This Gabalistic force or art which produces by natural imagination and faith,“ per fidem naturalem ingenitam," all magical operations, and indeed all those wonderful changes that man can wish for in health or disease within his Microcosm, is descanted upon continually by Paracelsus. Man has two elements in his body, a sidereal and material element; and this actual or sidereal part of him survives after death, and will explain the apparitions of the dead : but it is useless to again refer to his assertions, and, indeed, I may conclude with our chief literary historian, perhaps too much has been said about paradoxes so absurd and mendacious : but literature is a garden of weeds as well


Hallam, Literature of Europe, vol. iii. p. 599. † Sprengel, iii. 362, quoted also by Hallam.

as of flowers; and Paracelsus forms a link in the history of opinion which should not be overlooked.

Syllvesters, satyres, montans and tonnets, undens and melogens, vulcanals, salamanders, tumdel, and luperi, are now all laid, thank Heaven, to sleep, unless they shall be again brought into fashion by our modern rapparees. It needs this peep into medieval darkness to assure us that we live in an age of progress and of light. We have, like Lear in the storm, thrown off these fantastic lendings—these rags and remnants of the mythology which the Greeks and Romans left us. If Paracelsus believed in them, which we doubt, seeing that he was mystic above all things, he yet believed in mercury and laudanum, two of the most powerful props of modern medical science. He should be honoured, therefore, even whilst we recall, with Coleridge, the old belief in gnomes and spirits :

Oh, never rudely will I blame his faith
In the might of stars and angels. •
For still the heart doth need a language; still
Doth the old instinct bring back the old names,
Spirits or gods, that used to share this earth
With man as with their friend; and to the lover
Yonder they move, from yonder visible sky
Shoot influence down: and even at this day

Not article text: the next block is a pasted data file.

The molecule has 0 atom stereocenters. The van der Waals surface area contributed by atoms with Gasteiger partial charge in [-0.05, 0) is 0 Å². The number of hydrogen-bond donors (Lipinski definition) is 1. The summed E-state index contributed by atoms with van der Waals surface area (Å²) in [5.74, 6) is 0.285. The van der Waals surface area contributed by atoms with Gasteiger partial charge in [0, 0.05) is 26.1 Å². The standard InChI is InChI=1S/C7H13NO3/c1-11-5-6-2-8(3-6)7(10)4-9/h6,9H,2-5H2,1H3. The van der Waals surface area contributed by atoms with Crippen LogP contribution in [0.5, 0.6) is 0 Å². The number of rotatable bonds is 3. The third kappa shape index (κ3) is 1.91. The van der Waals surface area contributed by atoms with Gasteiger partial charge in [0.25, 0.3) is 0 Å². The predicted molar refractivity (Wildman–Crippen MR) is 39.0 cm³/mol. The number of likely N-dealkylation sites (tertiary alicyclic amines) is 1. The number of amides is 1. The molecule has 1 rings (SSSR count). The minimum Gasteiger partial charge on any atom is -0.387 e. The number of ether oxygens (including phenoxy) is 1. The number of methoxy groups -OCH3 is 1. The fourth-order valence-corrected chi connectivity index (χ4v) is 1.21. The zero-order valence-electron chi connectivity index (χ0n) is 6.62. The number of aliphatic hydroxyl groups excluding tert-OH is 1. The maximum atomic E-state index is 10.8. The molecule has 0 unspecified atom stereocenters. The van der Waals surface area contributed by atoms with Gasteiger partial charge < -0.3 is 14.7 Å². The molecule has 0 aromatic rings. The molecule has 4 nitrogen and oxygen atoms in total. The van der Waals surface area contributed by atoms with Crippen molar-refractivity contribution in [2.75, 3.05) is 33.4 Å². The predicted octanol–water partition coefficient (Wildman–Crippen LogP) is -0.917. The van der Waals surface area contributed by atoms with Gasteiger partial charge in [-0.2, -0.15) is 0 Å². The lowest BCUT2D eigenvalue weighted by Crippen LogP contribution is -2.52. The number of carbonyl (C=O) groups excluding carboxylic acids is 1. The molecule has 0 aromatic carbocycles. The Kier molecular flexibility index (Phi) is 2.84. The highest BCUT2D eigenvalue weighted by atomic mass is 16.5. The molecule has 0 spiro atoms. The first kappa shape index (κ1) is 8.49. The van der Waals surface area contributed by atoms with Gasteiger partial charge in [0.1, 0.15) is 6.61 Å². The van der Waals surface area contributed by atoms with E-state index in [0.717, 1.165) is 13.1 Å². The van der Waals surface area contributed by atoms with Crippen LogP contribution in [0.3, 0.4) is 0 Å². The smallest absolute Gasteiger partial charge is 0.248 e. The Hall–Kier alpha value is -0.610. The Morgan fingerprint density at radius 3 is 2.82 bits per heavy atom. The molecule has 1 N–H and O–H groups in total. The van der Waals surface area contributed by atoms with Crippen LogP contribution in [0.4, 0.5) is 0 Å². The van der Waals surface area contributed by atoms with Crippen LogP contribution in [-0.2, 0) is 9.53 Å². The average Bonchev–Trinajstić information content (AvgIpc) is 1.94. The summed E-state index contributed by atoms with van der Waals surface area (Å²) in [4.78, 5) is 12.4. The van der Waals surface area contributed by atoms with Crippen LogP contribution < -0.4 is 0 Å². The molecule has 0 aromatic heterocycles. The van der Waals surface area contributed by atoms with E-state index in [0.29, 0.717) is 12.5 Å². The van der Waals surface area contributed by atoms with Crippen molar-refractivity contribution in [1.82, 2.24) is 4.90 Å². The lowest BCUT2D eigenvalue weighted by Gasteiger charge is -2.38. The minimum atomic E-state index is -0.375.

'Tis Jupiter who brings whate'er is great,
And Venus who brings everything that's fair.

This poetical superstition seems just now to be flickering up for the last time, the same in spirit, but corporeally audible in knocks, cracks, and jumping chairs and tables. After all, until this dies out, it were better perhaps to go

back to the unadulterated spirit-world of Paracelsus-to his Lemures, his Azoth, his Catholicon, and his Elixir Vitæ.

Referring to the death of Paracelsus, an author who is more picturesque and startling than his facts warrant him to be, tells us that Paracelsus “ died, after a few hours' illness, with a bottle of his immortal Catholicon in his pocket.” Of this statement nothing is known, save that the illness was not sudden. His will, executed St. Matthew's day, September 21st, 1541, says that the testator is sick in body but sound in mind. It is dated from his chamber in the inn, the “ White Horse," where he then resided. He is described as “ the venerable and most learned Doctor Theophrastus ab Hohenheim.” Ready money, rings, precious stones, plate, books, and clothes, some of the curiosities and antiquities gathered in his travels, made up the chief part of his property, which, with the exception of some legacies to his friends and nearest of kin, he ordered to be expended in charitable purposes; and his executors carried out his wishes by bestowing it on the Hospital of St. Sebastian, in the precincts of which he desired to be buried.

On a mural tablet in the chapel of the Hospital is the following memorial of the once famous doctor :

Conditur hic
Insignis Medicinæ Doctor,


dira illa vulnera
Lepram, Podagram, Hydropisin,